Northeast Utilities and its partners in developing the Northern Pass hydroelectric project say they have acquired a route for the 1,200-megawatt transmission lines through the North Country.
In an announcement posted Monday as a "project update" on the Northern Pass website, spokesmen for Northeast Utilities wrote: "We are in the process of finalizing this new proposal and will soon be prepared to announce its specific details. This proposal was created in consideration of concerns raised regarding potential view impacts and private property issues."
The new route would eventually have to be identified in detail and submitted to the New Hampshire Site Evaluation Commission for approval.
The Web post also states, "In response to the feedback we received, we have spent the past year identifying routing options that would locate the line on land that we own or that has easements we have obtained from willing sellers, and positions the line in a manner that reduces potential view impacts as much as possible."
Jack Savage, a spokesman for the Society for the Protection of New Hampshire Forests, pointed out that the statement does not say Northern Pass owns the land or has obtained the easements at issue.
"It's important to recognize this is not what they promised they were going to have, which is no surprise to us," he said. "We pretty much knew all along that they would not be able to come up with a route by the end of the year, nor do I think that they are ever going to."
In a statement released in August, Northeast Utilities executives told financial analysts to expect a filing with regulators by the end of the year for the massive project that would deliver hydroelectric power from Quebec into the New England power grid, via New Hampshire.
Northeast Utilities and its subsidiary, Public Service of New Hampshire, already have rights of way along 140 miles of the 180-mile route, but acquiring property or easements along 40 miles in Coos County has been challenging, especially since the Society for New Hampshire Forests has been buying land or obtaining easements in a series of "blocking actions."
"They are trying to say positive things, without acknowledging that they do not in fact have a route," Savage said.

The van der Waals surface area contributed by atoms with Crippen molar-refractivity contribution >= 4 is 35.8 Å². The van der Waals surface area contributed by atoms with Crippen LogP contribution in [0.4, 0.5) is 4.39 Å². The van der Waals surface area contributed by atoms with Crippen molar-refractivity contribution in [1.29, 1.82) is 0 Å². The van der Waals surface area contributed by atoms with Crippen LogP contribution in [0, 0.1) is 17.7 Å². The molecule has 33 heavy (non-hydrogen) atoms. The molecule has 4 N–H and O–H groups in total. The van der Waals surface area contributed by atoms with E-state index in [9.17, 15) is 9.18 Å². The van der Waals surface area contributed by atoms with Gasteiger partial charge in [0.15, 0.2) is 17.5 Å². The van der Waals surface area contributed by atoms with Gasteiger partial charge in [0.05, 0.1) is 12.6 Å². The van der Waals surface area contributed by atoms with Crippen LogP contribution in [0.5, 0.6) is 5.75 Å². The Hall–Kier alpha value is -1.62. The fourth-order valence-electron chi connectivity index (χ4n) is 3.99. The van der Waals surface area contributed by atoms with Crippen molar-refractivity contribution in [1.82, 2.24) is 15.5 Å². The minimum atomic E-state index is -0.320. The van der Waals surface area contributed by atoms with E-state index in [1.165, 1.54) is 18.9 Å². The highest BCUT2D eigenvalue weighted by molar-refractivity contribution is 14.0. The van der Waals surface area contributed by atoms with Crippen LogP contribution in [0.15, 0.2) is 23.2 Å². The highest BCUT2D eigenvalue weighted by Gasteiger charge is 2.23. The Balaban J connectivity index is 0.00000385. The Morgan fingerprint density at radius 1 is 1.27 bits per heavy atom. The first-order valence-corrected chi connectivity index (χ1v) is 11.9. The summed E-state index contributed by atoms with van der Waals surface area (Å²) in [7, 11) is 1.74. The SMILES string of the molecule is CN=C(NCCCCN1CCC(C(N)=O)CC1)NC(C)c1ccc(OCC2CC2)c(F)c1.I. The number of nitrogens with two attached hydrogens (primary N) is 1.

Both sides in the Northern Pass land acquisition chess game made major moves as the year ended, with the forest society announcing large easements in strategic parts of the North Country, while PSNH was able to close on a major land deal in Clarksville.
"Today marks a major setback for Northern Pass and its owner Northeast Utilities," said Jim Dannis, a Dalton resident and Northern Pass opponent. "This 'non-announcement' calls into question whether Northern Pass has any viable route at all through upper Coos County."
Northeast Utilities officials said in their announcement that they needed time to communicate with people in the affected communities. "We recognize that while we are communicating with local citizens, stakeholders and public officials across New Hampshire, there is still much that can be done. We believe this communication and dialogue is critical to the ultimate success of the new route and the project overall and felt it was necessary to take some additional time to continue these efforts before we publicly announce the new routing proposal."
The power company said it has improved the structure design so that the towers would be kept to approximately 85 feet, instead of 100 to 135 feet, in the national forest and along the new rights of way.
"We are appreciative of the positive support we have received from all across the state, and are very proud to have the full endorsement of the two largest Chambers of Commerce in New Hampshire (Manchester and Nashua)," the statement said. "Our recent jobs meetings in Coos County were an enormous success, and we look forward to resuming those meetings in the new year, along with informational outreach meetings across the state."
Dannis said no amount of communication will address the concerns of opponents, adding, "Northern Pass's promises that the route they may announce in the future will somehow address views, property values and community concerns are just plain ridiculous."
Savage characterized Monday's announcement as yet another in a series of delays.
'If you look back, you'll find that back last May and June, they were saying they would have a route announcement in August, then September, then by the end of the year," he said. "This is yet another delay in a long series of delays and it's because they don't have public support for this. We've attempted to stop them from building this project as proposed, and we are going to continue that work."
- - - - - - - -Dave Solomon may be reached at email@example.com.